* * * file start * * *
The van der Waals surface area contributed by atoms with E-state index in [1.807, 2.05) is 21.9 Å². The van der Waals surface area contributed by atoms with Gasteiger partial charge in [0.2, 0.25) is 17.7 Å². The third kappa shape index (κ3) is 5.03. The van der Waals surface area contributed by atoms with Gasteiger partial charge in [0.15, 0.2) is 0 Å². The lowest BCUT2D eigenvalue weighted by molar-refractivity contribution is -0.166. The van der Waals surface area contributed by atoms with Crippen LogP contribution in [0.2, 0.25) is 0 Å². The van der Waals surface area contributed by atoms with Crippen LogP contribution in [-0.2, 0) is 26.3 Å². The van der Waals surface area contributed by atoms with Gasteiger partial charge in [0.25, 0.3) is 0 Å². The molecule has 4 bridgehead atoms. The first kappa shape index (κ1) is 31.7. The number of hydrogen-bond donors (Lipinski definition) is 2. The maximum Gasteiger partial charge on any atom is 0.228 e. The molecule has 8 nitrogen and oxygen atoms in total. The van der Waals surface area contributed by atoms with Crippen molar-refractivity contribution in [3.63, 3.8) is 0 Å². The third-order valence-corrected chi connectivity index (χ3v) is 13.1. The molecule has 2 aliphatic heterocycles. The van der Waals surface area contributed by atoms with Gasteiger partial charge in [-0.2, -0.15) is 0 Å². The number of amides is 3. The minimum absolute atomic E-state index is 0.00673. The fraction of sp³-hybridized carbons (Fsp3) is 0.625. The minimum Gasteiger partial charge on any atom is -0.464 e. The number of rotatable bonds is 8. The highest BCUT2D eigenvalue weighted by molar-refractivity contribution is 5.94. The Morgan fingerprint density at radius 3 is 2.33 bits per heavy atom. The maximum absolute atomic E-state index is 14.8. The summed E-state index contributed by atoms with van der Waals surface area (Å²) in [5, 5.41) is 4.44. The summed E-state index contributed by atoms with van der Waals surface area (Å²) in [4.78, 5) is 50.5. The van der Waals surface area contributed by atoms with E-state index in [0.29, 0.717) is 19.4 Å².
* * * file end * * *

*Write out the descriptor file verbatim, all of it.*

The van der Waals surface area contributed by atoms with E-state index in [1.807, 2.05) is 21.9 Å². The van der Waals surface area contributed by atoms with Gasteiger partial charge in [0.2, 0.25) is 17.7 Å². The third kappa shape index (κ3) is 5.03. The van der Waals surface area contributed by atoms with Gasteiger partial charge in [0.15, 0.2) is 0 Å². The lowest BCUT2D eigenvalue weighted by molar-refractivity contribution is -0.166. The van der Waals surface area contributed by atoms with Crippen LogP contribution in [0.2, 0.25) is 0 Å². The van der Waals surface area contributed by atoms with Crippen LogP contribution in [-0.2, 0) is 26.3 Å². The van der Waals surface area contributed by atoms with Gasteiger partial charge in [0.25, 0.3) is 0 Å². The molecule has 4 bridgehead atoms. The first kappa shape index (κ1) is 31.7. The number of hydrogen-bond donors (Lipinski definition) is 2. The maximum Gasteiger partial charge on any atom is 0.228 e. The molecule has 8 nitrogen and oxygen atoms in total. The van der Waals surface area contributed by atoms with Crippen molar-refractivity contribution in [3.63, 3.8) is 0 Å². The third-order valence-corrected chi connectivity index (χ3v) is 13.1. The molecule has 2 aliphatic heterocycles. The van der Waals surface area contributed by atoms with Gasteiger partial charge in [-0.2, -0.15) is 0 Å². The number of amides is 3. The minimum absolute atomic E-state index is 0.00673. The fraction of sp³-hybridized carbons (Fsp3) is 0.625. The minimum Gasteiger partial charge on any atom is -0.464 e. The number of rotatable bonds is 8. The highest BCUT2D eigenvalue weighted by molar-refractivity contribution is 5.94. The Morgan fingerprint density at radius 3 is 2.33 bits per heavy atom. The maximum absolute atomic E-state index is 14.8. The summed E-state index contributed by atoms with van der Waals surface area (Å²) in [5, 5.41) is 4.44. The summed E-state index contributed by atoms with van der Waals surface area (Å²) in [4.78, 5) is 50.5. The van der Waals surface area contributed by atoms with E-state index in [0.29, 0.717) is 19.4 Å².